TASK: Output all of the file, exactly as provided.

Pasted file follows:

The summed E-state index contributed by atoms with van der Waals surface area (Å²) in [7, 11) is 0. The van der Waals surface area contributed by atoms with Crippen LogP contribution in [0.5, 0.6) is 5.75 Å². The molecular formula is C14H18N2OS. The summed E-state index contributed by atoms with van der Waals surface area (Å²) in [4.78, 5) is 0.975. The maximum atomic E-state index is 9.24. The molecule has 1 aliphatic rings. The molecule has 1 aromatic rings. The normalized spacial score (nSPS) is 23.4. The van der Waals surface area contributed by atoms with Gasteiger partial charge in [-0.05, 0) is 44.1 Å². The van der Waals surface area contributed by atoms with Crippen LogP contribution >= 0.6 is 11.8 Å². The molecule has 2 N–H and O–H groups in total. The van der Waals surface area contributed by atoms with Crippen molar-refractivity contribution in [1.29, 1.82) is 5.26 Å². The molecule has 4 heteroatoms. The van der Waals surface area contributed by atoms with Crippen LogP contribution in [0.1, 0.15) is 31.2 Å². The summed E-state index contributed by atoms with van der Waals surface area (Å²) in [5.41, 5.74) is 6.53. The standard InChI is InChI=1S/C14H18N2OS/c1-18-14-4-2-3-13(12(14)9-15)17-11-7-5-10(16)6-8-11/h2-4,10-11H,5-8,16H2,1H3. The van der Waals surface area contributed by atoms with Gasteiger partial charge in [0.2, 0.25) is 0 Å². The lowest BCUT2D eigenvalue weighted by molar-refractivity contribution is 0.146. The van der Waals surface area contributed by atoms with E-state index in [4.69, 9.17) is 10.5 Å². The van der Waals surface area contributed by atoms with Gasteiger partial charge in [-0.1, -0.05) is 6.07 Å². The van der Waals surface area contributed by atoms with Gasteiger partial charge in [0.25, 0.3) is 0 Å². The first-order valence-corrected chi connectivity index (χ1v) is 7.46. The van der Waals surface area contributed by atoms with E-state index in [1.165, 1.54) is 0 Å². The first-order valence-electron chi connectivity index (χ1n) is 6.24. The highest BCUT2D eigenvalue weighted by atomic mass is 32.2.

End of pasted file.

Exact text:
The summed E-state index contributed by atoms with van der Waals surface area (Å²) in [7, 11) is 0. The van der Waals surface area contributed by atoms with Crippen LogP contribution in [0.5, 0.6) is 5.75 Å². The molecular formula is C14H18N2OS. The summed E-state index contributed by atoms with van der Waals surface area (Å²) in [4.78, 5) is 0.975. The maximum atomic E-state index is 9.24. The molecule has 1 aliphatic rings. The molecule has 1 aromatic rings. The normalized spacial score (nSPS) is 23.4. The van der Waals surface area contributed by atoms with Gasteiger partial charge in [-0.05, 0) is 44.1 Å². The van der Waals surface area contributed by atoms with Crippen LogP contribution >= 0.6 is 11.8 Å². The molecule has 2 N–H and O–H groups in total. The van der Waals surface area contributed by atoms with Crippen molar-refractivity contribution in [1.29, 1.82) is 5.26 Å². The molecule has 4 heteroatoms. The van der Waals surface area contributed by atoms with Crippen LogP contribution in [0.1, 0.15) is 31.2 Å². The summed E-state index contributed by atoms with van der Waals surface area (Å²) in [5.41, 5.74) is 6.53. The standard InChI is InChI=1S/C14H18N2OS/c1-18-14-4-2-3-13(12(14)9-15)17-11-7-5-10(16)6-8-11/h2-4,10-11H,5-8,16H2,1H3. The van der Waals surface area contributed by atoms with Gasteiger partial charge in [0.2, 0.25) is 0 Å². The lowest BCUT2D eigenvalue weighted by molar-refractivity contribution is 0.146. The van der Waals surface area contributed by atoms with E-state index in [4.69, 9.17) is 10.5 Å². The van der Waals surface area contributed by atoms with Gasteiger partial charge in [-0.1, -0.05) is 6.07 Å². The van der Waals surface area contributed by atoms with Gasteiger partial charge in [0.25, 0.3) is 0 Å². The first-order valence-corrected chi connectivity index (χ1v) is 7.46. The van der Waals surface area contributed by atoms with E-state index in [1.165, 1.54) is 0 Å². The first-order valence-electron chi connectivity index (χ1n) is 6.24. The highest BCUT2D eigenvalue weighted by atomic mass is 32.2.